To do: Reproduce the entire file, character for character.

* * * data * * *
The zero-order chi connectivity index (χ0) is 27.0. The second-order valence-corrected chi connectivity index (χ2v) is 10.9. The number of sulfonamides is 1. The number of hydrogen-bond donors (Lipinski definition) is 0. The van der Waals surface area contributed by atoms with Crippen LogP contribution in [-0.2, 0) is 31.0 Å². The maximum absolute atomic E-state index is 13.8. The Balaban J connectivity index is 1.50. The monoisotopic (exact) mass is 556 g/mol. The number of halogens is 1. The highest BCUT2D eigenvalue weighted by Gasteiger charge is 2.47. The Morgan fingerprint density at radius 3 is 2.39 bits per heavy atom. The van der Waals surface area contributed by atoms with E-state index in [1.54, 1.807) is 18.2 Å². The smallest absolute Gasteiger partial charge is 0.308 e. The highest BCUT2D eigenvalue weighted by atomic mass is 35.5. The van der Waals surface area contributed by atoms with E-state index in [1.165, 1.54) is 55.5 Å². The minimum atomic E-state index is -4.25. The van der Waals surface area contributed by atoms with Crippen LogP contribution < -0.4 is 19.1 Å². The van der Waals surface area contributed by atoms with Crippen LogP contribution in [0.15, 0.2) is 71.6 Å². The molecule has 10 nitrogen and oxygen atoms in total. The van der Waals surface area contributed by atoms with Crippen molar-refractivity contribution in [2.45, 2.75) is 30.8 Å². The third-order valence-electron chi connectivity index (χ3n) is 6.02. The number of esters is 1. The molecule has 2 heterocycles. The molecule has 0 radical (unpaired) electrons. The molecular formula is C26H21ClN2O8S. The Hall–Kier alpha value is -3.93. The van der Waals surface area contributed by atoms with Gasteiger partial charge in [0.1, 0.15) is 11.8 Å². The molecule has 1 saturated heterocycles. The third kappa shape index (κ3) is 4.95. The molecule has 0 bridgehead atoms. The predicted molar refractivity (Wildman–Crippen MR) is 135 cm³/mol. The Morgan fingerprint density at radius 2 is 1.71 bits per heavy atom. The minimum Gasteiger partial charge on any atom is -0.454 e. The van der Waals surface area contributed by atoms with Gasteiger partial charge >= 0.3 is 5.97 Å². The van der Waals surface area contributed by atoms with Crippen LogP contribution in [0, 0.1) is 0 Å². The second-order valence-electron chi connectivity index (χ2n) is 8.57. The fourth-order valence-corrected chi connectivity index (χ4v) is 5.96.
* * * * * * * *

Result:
The zero-order chi connectivity index (χ0) is 27.0. The second-order valence-corrected chi connectivity index (χ2v) is 10.9. The number of sulfonamides is 1. The number of hydrogen-bond donors (Lipinski definition) is 0. The van der Waals surface area contributed by atoms with Crippen LogP contribution in [-0.2, 0) is 31.0 Å². The maximum absolute atomic E-state index is 13.8. The Balaban J connectivity index is 1.50. The monoisotopic (exact) mass is 556 g/mol. The number of halogens is 1. The highest BCUT2D eigenvalue weighted by Gasteiger charge is 2.47. The Morgan fingerprint density at radius 3 is 2.39 bits per heavy atom. The van der Waals surface area contributed by atoms with E-state index in [1.54, 1.807) is 18.2 Å². The smallest absolute Gasteiger partial charge is 0.308 e. The highest BCUT2D eigenvalue weighted by atomic mass is 35.5. The van der Waals surface area contributed by atoms with E-state index in [1.165, 1.54) is 55.5 Å². The minimum atomic E-state index is -4.25. The van der Waals surface area contributed by atoms with Crippen LogP contribution < -0.4 is 19.1 Å². The van der Waals surface area contributed by atoms with Crippen LogP contribution in [0.15, 0.2) is 71.6 Å². The molecule has 10 nitrogen and oxygen atoms in total. The van der Waals surface area contributed by atoms with Crippen molar-refractivity contribution in [2.45, 2.75) is 30.8 Å². The third-order valence-electron chi connectivity index (χ3n) is 6.02. The number of esters is 1. The molecule has 2 heterocycles. The molecule has 0 radical (unpaired) electrons. The molecular formula is C26H21ClN2O8S. The Hall–Kier alpha value is -3.93. The van der Waals surface area contributed by atoms with Gasteiger partial charge in [0.1, 0.15) is 11.8 Å². The molecule has 1 saturated heterocycles. The third kappa shape index (κ3) is 4.95. The molecule has 0 bridgehead atoms. The predicted molar refractivity (Wildman–Crippen MR) is 135 cm³/mol. The Morgan fingerprint density at radius 2 is 1.71 bits per heavy atom. The minimum Gasteiger partial charge on any atom is -0.454 e. The van der Waals surface area contributed by atoms with Gasteiger partial charge >= 0.3 is 5.97 Å². The van der Waals surface area contributed by atoms with Crippen LogP contribution in [0, 0.1) is 0 Å². The second-order valence-electron chi connectivity index (χ2n) is 8.57. The fourth-order valence-corrected chi connectivity index (χ4v) is 5.96.